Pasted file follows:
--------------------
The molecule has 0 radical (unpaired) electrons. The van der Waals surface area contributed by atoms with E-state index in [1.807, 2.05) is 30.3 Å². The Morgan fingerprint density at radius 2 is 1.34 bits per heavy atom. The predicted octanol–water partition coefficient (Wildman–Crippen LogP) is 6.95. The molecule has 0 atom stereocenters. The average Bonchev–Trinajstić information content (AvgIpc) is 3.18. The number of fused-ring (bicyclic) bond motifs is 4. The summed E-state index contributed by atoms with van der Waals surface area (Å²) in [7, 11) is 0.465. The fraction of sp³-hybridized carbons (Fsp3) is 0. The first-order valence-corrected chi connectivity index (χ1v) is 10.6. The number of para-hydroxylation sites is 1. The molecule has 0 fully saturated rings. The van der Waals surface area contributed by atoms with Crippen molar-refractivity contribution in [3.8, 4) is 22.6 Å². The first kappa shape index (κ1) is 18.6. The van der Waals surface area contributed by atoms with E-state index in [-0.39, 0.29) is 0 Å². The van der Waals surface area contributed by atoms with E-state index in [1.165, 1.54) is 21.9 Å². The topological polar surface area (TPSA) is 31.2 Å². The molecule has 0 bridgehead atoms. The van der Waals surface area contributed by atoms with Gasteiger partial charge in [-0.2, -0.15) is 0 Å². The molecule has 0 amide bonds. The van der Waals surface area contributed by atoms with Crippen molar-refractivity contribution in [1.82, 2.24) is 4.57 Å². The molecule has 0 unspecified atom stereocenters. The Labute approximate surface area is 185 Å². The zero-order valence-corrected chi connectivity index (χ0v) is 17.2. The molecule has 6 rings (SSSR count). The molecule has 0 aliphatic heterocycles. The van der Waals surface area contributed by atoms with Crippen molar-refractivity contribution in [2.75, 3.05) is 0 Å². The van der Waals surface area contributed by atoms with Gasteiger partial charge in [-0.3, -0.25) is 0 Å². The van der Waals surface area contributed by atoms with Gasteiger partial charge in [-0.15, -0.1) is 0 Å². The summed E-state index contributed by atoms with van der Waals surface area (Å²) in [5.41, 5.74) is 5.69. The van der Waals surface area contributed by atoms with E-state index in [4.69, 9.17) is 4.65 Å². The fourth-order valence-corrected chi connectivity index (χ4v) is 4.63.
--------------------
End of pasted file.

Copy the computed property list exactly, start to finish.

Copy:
The molecule has 0 radical (unpaired) electrons. The van der Waals surface area contributed by atoms with E-state index in [1.807, 2.05) is 30.3 Å². The Morgan fingerprint density at radius 2 is 1.34 bits per heavy atom. The predicted octanol–water partition coefficient (Wildman–Crippen LogP) is 6.95. The molecule has 0 atom stereocenters. The average Bonchev–Trinajstić information content (AvgIpc) is 3.18. The number of fused-ring (bicyclic) bond motifs is 4. The summed E-state index contributed by atoms with van der Waals surface area (Å²) in [7, 11) is 0.465. The fraction of sp³-hybridized carbons (Fsp3) is 0. The first-order valence-corrected chi connectivity index (χ1v) is 10.6. The number of para-hydroxylation sites is 1. The molecule has 0 fully saturated rings. The van der Waals surface area contributed by atoms with Crippen molar-refractivity contribution in [3.8, 4) is 22.6 Å². The first kappa shape index (κ1) is 18.6. The van der Waals surface area contributed by atoms with E-state index in [-0.39, 0.29) is 0 Å². The van der Waals surface area contributed by atoms with E-state index in [1.165, 1.54) is 21.9 Å². The topological polar surface area (TPSA) is 31.2 Å². The molecule has 0 bridgehead atoms. The van der Waals surface area contributed by atoms with Gasteiger partial charge in [-0.2, -0.15) is 0 Å². The molecule has 0 amide bonds. The van der Waals surface area contributed by atoms with Crippen molar-refractivity contribution in [1.82, 2.24) is 4.57 Å². The molecule has 0 unspecified atom stereocenters. The Labute approximate surface area is 185 Å². The zero-order valence-corrected chi connectivity index (χ0v) is 17.2. The molecule has 6 rings (SSSR count). The molecule has 0 aliphatic heterocycles. The van der Waals surface area contributed by atoms with Crippen molar-refractivity contribution in [2.75, 3.05) is 0 Å². The van der Waals surface area contributed by atoms with Gasteiger partial charge in [-0.3, -0.25) is 0 Å². The van der Waals surface area contributed by atoms with Gasteiger partial charge in [-0.15, -0.1) is 0 Å². The summed E-state index contributed by atoms with van der Waals surface area (Å²) in [5.41, 5.74) is 5.69. The van der Waals surface area contributed by atoms with E-state index in [4.69, 9.17) is 4.65 Å². The fourth-order valence-corrected chi connectivity index (χ4v) is 4.63.